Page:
In a 2012 decision, the lower federal court found the school to also be in violation of numerous requirements related to equal treatment of female student-athletes in the “other athletics benefits and opportunities” component of Title IX. The court found inequities for female student-athletes in 1) equipment, uniforms, supplies and storage; 2) locker rooms, practice facilities and competition facilities; 3) access to quality coaching; 4) publicity, marketing and media services; 5) scheduling of practices and games; 6) access to athletic training and medical services; 7) institutional and administrative support services; and 8) recruiting resources to encourage enrolled girls to participate in sports. The case is an instructive one for school and athletics administrators and provides a blueprint for the expectations of the federal courts with regard to Title IX compliance by scholastic sports programs. The full-text of the Court of Appeals’ decision in the Ollier case, including its extensive set of recommendations for Title IX compliance by high school athletics programs, is available at http://cdn.ca9.uscourts. gov/datastore/opinions/2014/09/19/12-56348.pdf.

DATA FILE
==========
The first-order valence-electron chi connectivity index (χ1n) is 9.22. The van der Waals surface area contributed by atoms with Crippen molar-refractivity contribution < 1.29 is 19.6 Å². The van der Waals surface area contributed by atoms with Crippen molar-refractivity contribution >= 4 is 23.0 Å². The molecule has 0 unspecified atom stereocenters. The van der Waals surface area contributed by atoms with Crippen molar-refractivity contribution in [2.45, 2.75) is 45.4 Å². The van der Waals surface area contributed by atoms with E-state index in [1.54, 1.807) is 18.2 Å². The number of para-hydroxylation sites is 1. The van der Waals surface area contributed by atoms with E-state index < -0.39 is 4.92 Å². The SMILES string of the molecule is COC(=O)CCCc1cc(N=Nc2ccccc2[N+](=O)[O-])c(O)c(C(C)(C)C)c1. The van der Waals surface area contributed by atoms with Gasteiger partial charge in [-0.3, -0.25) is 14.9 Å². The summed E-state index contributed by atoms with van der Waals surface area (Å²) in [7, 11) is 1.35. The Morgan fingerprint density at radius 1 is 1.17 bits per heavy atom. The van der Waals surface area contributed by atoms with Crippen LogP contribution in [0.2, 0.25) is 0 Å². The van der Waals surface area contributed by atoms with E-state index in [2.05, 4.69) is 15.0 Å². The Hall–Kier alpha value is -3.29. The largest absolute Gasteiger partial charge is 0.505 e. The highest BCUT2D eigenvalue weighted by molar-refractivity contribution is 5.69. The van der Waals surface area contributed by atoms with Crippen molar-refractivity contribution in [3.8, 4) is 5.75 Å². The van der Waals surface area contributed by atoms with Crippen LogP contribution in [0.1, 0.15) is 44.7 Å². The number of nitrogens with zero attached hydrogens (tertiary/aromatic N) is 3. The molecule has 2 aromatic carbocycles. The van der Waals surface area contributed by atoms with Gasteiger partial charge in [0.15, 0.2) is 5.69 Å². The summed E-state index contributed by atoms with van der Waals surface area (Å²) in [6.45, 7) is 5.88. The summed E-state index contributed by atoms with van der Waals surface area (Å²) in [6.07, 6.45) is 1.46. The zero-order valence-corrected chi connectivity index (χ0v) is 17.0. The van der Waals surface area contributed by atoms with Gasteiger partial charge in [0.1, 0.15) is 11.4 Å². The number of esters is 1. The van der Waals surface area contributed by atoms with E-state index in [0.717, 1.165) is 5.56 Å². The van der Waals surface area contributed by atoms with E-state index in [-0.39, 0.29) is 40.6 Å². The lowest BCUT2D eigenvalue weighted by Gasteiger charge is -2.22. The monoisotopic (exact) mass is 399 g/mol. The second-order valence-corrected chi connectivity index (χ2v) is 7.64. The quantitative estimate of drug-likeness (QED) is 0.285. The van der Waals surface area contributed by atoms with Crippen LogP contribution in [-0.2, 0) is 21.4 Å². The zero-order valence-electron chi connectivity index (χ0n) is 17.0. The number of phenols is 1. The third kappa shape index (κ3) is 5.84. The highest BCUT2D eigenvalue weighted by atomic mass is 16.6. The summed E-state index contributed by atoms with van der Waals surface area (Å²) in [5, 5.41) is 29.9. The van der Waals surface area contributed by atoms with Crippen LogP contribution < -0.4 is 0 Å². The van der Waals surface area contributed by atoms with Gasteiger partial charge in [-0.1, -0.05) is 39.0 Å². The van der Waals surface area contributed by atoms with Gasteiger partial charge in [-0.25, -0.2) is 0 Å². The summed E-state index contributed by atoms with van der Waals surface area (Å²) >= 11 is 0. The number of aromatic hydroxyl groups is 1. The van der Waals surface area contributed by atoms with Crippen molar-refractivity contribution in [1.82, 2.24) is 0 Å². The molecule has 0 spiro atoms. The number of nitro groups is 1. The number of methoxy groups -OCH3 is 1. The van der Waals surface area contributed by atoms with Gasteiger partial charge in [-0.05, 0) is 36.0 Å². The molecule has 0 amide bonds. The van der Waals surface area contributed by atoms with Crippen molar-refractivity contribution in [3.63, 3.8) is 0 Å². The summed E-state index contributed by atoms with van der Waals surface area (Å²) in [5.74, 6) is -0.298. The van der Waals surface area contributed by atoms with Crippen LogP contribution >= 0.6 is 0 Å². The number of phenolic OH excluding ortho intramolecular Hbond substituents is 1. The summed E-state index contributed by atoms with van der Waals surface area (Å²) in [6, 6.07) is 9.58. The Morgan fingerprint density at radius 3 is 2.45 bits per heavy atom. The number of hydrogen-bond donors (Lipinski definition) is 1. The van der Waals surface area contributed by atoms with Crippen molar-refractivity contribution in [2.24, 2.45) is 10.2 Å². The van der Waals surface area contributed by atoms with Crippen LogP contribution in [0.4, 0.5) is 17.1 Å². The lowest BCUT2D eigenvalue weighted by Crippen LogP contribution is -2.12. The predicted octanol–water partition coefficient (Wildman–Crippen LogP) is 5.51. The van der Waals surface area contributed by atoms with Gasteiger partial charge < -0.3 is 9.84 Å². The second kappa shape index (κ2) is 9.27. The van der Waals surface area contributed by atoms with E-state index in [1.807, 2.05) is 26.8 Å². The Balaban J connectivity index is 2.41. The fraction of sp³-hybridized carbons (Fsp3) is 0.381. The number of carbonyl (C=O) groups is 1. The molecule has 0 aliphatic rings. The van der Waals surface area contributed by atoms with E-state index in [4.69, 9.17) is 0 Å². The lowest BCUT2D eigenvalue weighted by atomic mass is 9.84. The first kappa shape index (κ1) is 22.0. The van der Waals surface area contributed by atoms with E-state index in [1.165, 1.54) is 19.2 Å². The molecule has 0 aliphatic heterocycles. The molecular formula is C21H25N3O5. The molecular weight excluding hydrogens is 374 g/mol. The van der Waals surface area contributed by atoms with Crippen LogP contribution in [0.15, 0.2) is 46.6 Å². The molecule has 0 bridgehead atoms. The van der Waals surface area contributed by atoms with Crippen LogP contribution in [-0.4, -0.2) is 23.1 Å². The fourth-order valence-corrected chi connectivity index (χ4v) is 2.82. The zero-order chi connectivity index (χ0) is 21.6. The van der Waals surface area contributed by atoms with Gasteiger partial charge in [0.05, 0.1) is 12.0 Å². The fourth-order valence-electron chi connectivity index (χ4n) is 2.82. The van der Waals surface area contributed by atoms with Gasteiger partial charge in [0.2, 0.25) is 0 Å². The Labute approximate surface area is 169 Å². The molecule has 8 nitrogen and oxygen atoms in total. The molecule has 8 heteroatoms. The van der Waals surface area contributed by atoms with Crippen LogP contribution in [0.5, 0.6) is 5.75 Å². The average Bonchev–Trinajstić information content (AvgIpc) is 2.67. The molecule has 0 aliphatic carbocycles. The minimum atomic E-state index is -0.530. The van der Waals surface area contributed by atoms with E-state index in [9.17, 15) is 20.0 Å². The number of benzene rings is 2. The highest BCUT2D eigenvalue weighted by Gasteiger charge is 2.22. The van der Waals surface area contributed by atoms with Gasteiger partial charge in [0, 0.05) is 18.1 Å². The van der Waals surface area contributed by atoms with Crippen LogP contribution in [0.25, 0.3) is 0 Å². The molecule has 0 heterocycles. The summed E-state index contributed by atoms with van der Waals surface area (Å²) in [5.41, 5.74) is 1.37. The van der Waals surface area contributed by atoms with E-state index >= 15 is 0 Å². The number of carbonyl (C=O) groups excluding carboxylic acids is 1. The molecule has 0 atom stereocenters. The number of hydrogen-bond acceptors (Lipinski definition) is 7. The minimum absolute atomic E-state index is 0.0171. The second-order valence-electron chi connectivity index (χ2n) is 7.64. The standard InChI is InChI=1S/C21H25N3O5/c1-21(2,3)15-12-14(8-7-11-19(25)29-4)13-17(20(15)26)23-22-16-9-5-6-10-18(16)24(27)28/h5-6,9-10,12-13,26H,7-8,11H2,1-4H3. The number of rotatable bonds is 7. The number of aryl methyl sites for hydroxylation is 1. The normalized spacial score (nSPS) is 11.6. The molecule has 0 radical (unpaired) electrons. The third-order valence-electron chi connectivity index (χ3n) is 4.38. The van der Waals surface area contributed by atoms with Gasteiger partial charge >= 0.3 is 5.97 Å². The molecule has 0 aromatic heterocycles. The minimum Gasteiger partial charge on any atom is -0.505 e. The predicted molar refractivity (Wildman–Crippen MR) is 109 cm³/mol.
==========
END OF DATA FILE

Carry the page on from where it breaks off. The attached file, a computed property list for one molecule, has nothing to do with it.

In July 2015, the Chicago Public Schools entered into a resolution agreement with the U.S. Department of Education’s Office for Civil Rights (OCR), which had in 2010 initiated a Title IX compliance review of the athletics programs at the 98 district high schools. The OCR investigation found a widespread failure of the schools to satisfy Title IX’s “three-prong” test. Despite approximately 50%-50% male-female-enrollment district-wide, 58.7% of sports participation opportunities went to boys and only 41.3% went to girls, yielding a 17.4% shortfall in prong-one proportionality. And none of the schools could demonstrate a prong-two “history and continuing practice of program expansion” or a prong-three “full and effective accommodation of the athletic interests and abilities of the female enrollment.” The resolution agreement establishes a timetable for the district to remedy its Title IX problems over the next four years and, in the same way the Ollier case is instructive regarding the expectations of the federal courts regarding Title IX, the Chicago settlement provides a blueprint regarding the expectations of the OCR regarding Title IX. The full-text of the resolution agreement is available at www2.ed.gov/about/offices/list/ocr/docs/investigations/0511 1034.html.